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An Italian Roadtrip8 October 2020

Ascoli Piceno, the Travertine Gem of an Italian Town

The Marche region's most imposing city is packed with a unique urban-fabric

Over the centuries, different creative expressions, born out of contradiction or mutual inspiration, have together created large urban centres and small picturesque villages. Ascoli Piceno is one such expression of Italian inspiration and creativity.

Located precisely in the center of Italy, Ascoli Piceno is the fourth largest city in the Marche Region, with a population of approximately 47,000 inhabitants. For those who already know the city and have already visited its streets, the sensations that linger in their memories are many and often shared, such as its architectural and artistic richness, the elegance of its shapes, and the essential quality of its colors.

Ascoli Piceno is an open-air lounge. The historic center of the city is built around two nodal points: the Renaissance Piazza del Popolo, considered one of the most beautiful squares in Italy, and the medieval Piazza Arringo, which takes its name from the Palazzo dell’Arengo, currently both the Town Hall of Ascoli Piceno and the Civic Art Gallery.

Two civil and religious centers characterized by the imposing presence of important monuments such as the Gothic Church of San Francesco, the Palazzo dei Capitani dei Popoli with its unmistakable crenelated tower, the Cathedral of Sant’Emidio, patron saint of the city, with its hidden crypt and the austere Baptistery of San Giovanni, built in a typically Romanesque style.

Although different architectural styles coexist in the city, its buildings, its streets and its numerous aristocratic bell towers (Ascoli Piceno is also known as the City of a Hundred Towers) are all incredibly in harmony with each other.

What has allowed the creation and preservation of this aesthetic balance over time has been the use of a single construction material: travertine. The refined protagonist of the urban center of Ascoli, Lapis Tiburtinus (Tivoli stone) is a limestone-type sedimentary rock extracted in large quantities in Lazio, from the quarries of Tivoli and the Valle del Tronto, located between Ascoli Piceno and Acquasanta Terme.

A noble and resistant material that was chosen by Augustus, in Roman times, for the construction of grand Italian monuments in Rome, such as the Trevi Fountain, the fountain in Piazza Navona and the Colosseum.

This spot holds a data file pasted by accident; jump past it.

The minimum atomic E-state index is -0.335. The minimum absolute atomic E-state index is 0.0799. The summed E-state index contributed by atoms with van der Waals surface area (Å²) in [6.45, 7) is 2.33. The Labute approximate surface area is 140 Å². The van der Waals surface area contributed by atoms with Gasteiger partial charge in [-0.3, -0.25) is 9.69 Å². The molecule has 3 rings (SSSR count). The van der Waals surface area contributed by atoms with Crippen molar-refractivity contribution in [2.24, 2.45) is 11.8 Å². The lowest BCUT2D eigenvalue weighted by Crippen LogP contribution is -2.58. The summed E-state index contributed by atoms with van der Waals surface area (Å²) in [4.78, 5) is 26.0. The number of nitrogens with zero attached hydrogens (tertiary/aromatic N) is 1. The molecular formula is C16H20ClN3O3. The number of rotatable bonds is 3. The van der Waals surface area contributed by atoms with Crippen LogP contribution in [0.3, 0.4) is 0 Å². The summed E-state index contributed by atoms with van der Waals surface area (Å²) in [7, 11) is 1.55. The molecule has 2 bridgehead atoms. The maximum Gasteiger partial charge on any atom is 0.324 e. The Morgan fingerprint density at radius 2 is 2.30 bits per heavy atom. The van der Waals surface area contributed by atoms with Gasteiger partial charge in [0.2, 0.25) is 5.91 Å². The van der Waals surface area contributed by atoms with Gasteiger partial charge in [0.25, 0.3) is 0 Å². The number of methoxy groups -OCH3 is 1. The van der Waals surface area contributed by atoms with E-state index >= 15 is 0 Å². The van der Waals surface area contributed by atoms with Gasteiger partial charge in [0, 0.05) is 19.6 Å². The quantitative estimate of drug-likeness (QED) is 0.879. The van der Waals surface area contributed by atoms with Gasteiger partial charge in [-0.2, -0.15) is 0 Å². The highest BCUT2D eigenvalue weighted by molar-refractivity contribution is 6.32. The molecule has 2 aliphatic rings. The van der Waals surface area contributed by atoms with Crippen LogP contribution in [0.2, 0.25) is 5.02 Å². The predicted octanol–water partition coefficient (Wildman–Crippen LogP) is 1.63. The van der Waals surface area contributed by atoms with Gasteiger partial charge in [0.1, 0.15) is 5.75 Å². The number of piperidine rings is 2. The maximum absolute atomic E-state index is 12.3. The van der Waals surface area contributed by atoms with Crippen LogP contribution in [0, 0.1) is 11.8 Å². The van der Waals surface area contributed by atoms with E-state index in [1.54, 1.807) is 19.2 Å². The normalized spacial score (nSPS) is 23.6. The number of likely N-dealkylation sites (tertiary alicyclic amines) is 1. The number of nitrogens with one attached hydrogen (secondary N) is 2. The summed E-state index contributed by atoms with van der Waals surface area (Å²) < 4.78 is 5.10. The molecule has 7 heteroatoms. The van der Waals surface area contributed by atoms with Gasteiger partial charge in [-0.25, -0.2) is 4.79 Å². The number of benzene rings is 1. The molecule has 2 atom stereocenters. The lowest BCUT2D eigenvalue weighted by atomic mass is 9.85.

Its main qualities are the ease with which it can be worked and its durability over time, which is why it is often used for vertical coverings and for the creation of decorative elements, such as cornices and capitals, gems that have always made our sculptural and architectural creations so unique, recognised and admired all over the world.

After visiting Ascoli Piceno, Italian writer and journalist, Guido Piovene wrote in his “Journey to Italy” of 1957: “A travertine of a warm grey colour, uniform and without plaster … all decorated, crafted and stained … and on every door and window, you see fruit, foliage, female caryatids, flowers, animals, stars, or even just proverbs and carved sentences”.

A travertine of a warm grey color, uniform and without plaster … all decorated, crafted and stained … and on every door and window, you see fruit, foliage, female caryatids, flowers, animals, stars, or even just proverbs and carved sentences

Walking through the streets of Ascoli is a journey through pale shades of white and grey. You participate in a luminous and paradoxically delicate monumental show. Light plays a fundamental role because, reflecting on the light stone, it becomes itself the substance and interpreter of the city.

In Piazza del Popolo the bright travertine, that covers all the facades, is interrupted only by the old pink of Caffè Meletti, a piece of Italian history where people and culture have been meeting since 1907. Even the elegant Art Nouveau building blends in with the white tones of the square, along with its pavement, also of a polished smooth travertine.

On its facade, a retro script reminds us that this is the birthplace of the famous Anisetta Meletti, the anise-based liqueur that is still served today “with the fly”, that is, the coffee bean, at the end of a meal.

Under the frescoed arcades of the pink palace, Sartre, Hemingway, Guttuso, Mascagni and the Roman Trilussa also admired the charm of Piazza del Popolo, sipping their Anisetta after dinner. “How many fairy tales and sonnets Meletti has inspired me to write”.

A few steps from Piazza del Popolo, a majestic Travertino Palace houses the 4-star hotel, historical residence and spa Palazzo dei Mercanti.  Born as a place of worship, the Palazzo dei Mercanti was an important convent and the shape, the cloister, and the colonnade inside still indicate this.

Although its “intended use” has changed over the years, hosting merchants and master craftsmen, its structure has retained and preserved its sacred elements. The different types of rooms, designed to meet every need, are comfortable, elegant, and in line with the style of the imposing city of Ascoli, carefully furnished with hand-painted ceramics and furniture made by the master craftsmen of the area.

When it comes to food, the bistro inside Palazzo dei Mercanti — CIBO — promotes and enhances the local gourmet, and specialties include all — seafood, meat, and vegetarian dishes. The Seta Spa regenerates body, mind, and all five senses all in an intimate and relaxing environment. These and other experiences proposed by Palazzo dei Mercanti, such as guided tours and visits to the cellar, complete the stay.

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